“Naw, I guess it’s ok. I will jess dock ya for the thirty minute late start we got this mornin’,” Bobby spoke as if he were the CEO of some big corporation instead of a country woodcutter.
“Bobby, ya do whatever makes yer frog hop,” Bubba replied as he took the last gulp of the now warm coffee. He wiped his mouth with the back of his right hand, picked up the sledgehammer and the wedges. He didn’t wait for Bobby Dale to respond as he walked over to the trimmed and cut logs he was to split.
Dropping the tools, he looked around the area. “Dang good spot fer snakes, ifn it was warmer,” He muttered to himself.
He surveyed the fallen logs and saw they were all cut to lengths about two feet long and were un-split. Of course that was his job now. Bubba was jarred out of his daydream, by the sound of Bobby Dale’s chainsaw starting up. Well, son, time to get to work, Bubba thought as he bent over and placed the first wedge in a small crack in the wood.
Now, Bubba, while being a gen’wine countryboy, forgot to tell anyone that he had never split wood with a sledge and wedge in his life. Oh, he knew how it was done, in theory anyway. He knew he only had to place the wedge in a crack and then strike it with the sledgehammer. Then, the force from the impact and width of the wedge would split the wood. Simple, right? However, he forgot a few warnings that he had never received. Bobby Dale, like most country folks, just assumed that Bubba knew how to do certain things, like cutting wood, milk a cow, string a fence line, or any other things farm folks do in a normal day.
Bubba lined up the location of the wedge in his mind. He raised the sledge high above his head and swung downward with all his might . . . only to completely miss the wedge. He did, nonetheless, manage to hit the log, which immediately spit the wedge out. Mumbling, Bubba bent over and re-inserted the wedge. Gotta concentrate on this heah thing. Hit it plum center and she’ll spit for sure, Bubba was thinking as the sledgehammer was raised high once again. Down he came with all his might.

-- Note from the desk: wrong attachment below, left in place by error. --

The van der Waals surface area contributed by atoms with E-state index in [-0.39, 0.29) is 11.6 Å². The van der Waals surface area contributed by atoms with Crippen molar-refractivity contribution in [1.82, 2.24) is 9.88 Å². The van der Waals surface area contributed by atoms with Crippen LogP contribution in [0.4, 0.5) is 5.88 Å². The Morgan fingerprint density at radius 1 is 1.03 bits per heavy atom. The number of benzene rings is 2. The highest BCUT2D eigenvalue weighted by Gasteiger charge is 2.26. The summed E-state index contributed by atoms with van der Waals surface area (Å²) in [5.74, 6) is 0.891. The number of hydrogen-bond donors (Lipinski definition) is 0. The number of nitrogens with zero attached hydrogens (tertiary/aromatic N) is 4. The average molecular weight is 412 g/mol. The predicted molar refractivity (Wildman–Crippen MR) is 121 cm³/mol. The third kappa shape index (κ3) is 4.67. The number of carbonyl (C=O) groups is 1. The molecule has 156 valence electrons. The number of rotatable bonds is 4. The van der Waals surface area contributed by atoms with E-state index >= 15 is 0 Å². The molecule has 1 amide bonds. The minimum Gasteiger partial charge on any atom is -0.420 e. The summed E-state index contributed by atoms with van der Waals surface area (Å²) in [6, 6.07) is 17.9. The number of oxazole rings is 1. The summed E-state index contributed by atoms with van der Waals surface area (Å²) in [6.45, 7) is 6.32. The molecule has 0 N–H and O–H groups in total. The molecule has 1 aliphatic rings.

Clang, thumb, whop, came the sounds as the sledge hit the wedge at an angle, which caused the wedge bounced out of the log and to strike Bubba on the left shin. It was five long seconds before he felt the pain from the impact of the wedge. In the mean time, Bubba stood there looking at his torn left trouser leg.
“Dog-gone-it! Dang! Son-of-a-gun! Hurt! Ouch! Dagnabit!” Bubba screamed and suddenly dropped the sledge as he did his imitation of an Irish jig around the fallen logs. His head was back, his eyes bulging, his mouth was open, and saliva was spraying forth like an over raced horse. The pain to his shin was deep and Bubba could not take much pain anyway.
“Son, you alright? Bubba! Dog-gone ya Bubba speak to me and quit dancin’!” Bobby Dale was suddenly screaming right in Bubba’s face.
“Bobby Dale, I hit my leg not my ears. Ya don’t need to scream!”
“Then ya better answer me boy! Ya ok?”
“Hill far, Bobby Dale, I done bounced a wedge offa my shin and ya ask me ifn I’m ok! No, I ain’t ok! I hut son!” Bubba was now bent over and unlacing his boot, as tears ran down his cheeks.
Once the boot was unlaced and off, he moved to a nearby stump and took a seat. He was scared to raise the jeans and look at the injury. Seeing Bubba hesitate, Bobby Dale kneeled next to the man’s leg. He slowly and gently raised the jean leg.
“My goodness, Bubba, ya done did a whale of a nummer on this shin of yern,” Bobby said without any thought of putting Bubba into shock.